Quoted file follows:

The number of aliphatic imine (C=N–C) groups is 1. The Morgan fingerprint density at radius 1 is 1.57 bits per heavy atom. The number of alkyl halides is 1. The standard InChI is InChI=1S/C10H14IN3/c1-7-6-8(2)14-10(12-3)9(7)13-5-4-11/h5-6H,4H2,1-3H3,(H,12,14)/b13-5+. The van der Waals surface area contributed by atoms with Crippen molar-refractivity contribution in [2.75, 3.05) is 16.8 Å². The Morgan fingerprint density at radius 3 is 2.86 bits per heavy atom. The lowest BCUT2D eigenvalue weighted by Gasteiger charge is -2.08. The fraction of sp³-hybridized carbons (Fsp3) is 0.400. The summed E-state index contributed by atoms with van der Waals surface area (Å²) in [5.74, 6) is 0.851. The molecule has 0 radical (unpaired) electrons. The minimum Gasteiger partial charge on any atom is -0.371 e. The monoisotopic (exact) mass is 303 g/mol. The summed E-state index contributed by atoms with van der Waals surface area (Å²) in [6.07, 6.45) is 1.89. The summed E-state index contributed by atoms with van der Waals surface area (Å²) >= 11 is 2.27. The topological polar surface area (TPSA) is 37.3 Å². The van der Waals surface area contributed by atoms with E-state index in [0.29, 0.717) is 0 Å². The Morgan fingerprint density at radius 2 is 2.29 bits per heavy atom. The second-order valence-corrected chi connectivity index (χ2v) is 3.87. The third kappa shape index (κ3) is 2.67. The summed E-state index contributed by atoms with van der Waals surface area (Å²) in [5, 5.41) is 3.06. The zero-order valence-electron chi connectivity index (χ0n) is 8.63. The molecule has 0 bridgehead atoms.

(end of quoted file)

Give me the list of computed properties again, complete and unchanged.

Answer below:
The number of aliphatic imine (C=N–C) groups is 1. The Morgan fingerprint density at radius 1 is 1.57 bits per heavy atom. The number of alkyl halides is 1. The standard InChI is InChI=1S/C10H14IN3/c1-7-6-8(2)14-10(12-3)9(7)13-5-4-11/h5-6H,4H2,1-3H3,(H,12,14)/b13-5+. The van der Waals surface area contributed by atoms with Crippen molar-refractivity contribution in [2.75, 3.05) is 16.8 Å². The Morgan fingerprint density at radius 3 is 2.86 bits per heavy atom. The lowest BCUT2D eigenvalue weighted by Gasteiger charge is -2.08. The fraction of sp³-hybridized carbons (Fsp3) is 0.400. The summed E-state index contributed by atoms with van der Waals surface area (Å²) in [5.74, 6) is 0.851. The molecule has 0 radical (unpaired) electrons. The minimum Gasteiger partial charge on any atom is -0.371 e. The monoisotopic (exact) mass is 303 g/mol. The summed E-state index contributed by atoms with van der Waals surface area (Å²) in [6.07, 6.45) is 1.89. The summed E-state index contributed by atoms with van der Waals surface area (Å²) >= 11 is 2.27. The topological polar surface area (TPSA) is 37.3 Å². The van der Waals surface area contributed by atoms with E-state index in [0.29, 0.717) is 0 Å². The Morgan fingerprint density at radius 2 is 2.29 bits per heavy atom. The second-order valence-corrected chi connectivity index (χ2v) is 3.87. The third kappa shape index (κ3) is 2.67. The summed E-state index contributed by atoms with van der Waals surface area (Å²) in [5, 5.41) is 3.06. The zero-order valence-electron chi connectivity index (χ0n) is 8.63. The molecule has 0 bridgehead atoms.